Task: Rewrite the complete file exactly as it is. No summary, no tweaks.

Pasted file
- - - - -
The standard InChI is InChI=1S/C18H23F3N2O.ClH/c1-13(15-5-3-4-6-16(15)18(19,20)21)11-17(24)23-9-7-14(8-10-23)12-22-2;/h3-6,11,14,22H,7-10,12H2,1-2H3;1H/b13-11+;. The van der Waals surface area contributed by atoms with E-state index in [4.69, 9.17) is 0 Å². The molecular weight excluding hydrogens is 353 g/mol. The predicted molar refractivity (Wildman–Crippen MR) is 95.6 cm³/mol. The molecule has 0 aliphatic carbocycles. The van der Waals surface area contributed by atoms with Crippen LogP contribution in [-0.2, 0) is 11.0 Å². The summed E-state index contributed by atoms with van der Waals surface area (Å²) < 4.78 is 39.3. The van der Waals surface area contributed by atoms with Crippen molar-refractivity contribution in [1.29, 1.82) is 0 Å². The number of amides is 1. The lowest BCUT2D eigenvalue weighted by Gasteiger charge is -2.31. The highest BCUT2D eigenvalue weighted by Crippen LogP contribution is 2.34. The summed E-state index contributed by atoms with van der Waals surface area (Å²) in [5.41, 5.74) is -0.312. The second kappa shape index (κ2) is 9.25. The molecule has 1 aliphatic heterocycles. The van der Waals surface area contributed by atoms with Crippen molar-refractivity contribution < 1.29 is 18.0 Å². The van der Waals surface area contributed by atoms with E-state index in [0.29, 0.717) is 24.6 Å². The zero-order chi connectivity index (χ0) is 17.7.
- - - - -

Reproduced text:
The standard InChI is InChI=1S/C18H23F3N2O.ClH/c1-13(15-5-3-4-6-16(15)18(19,20)21)11-17(24)23-9-7-14(8-10-23)12-22-2;/h3-6,11,14,22H,7-10,12H2,1-2H3;1H/b13-11+;. The van der Waals surface area contributed by atoms with E-state index in [4.69, 9.17) is 0 Å². The molecular weight excluding hydrogens is 353 g/mol. The predicted molar refractivity (Wildman–Crippen MR) is 95.6 cm³/mol. The molecule has 0 aliphatic carbocycles. The van der Waals surface area contributed by atoms with Crippen LogP contribution in [-0.2, 0) is 11.0 Å². The summed E-state index contributed by atoms with van der Waals surface area (Å²) < 4.78 is 39.3. The van der Waals surface area contributed by atoms with Crippen molar-refractivity contribution in [1.29, 1.82) is 0 Å². The number of amides is 1. The lowest BCUT2D eigenvalue weighted by Gasteiger charge is -2.31. The highest BCUT2D eigenvalue weighted by Crippen LogP contribution is 2.34. The summed E-state index contributed by atoms with van der Waals surface area (Å²) in [5.41, 5.74) is -0.312. The second kappa shape index (κ2) is 9.25. The molecule has 1 aliphatic heterocycles. The van der Waals surface area contributed by atoms with Crippen molar-refractivity contribution < 1.29 is 18.0 Å². The van der Waals surface area contributed by atoms with E-state index in [0.29, 0.717) is 24.6 Å². The zero-order chi connectivity index (χ0) is 17.7.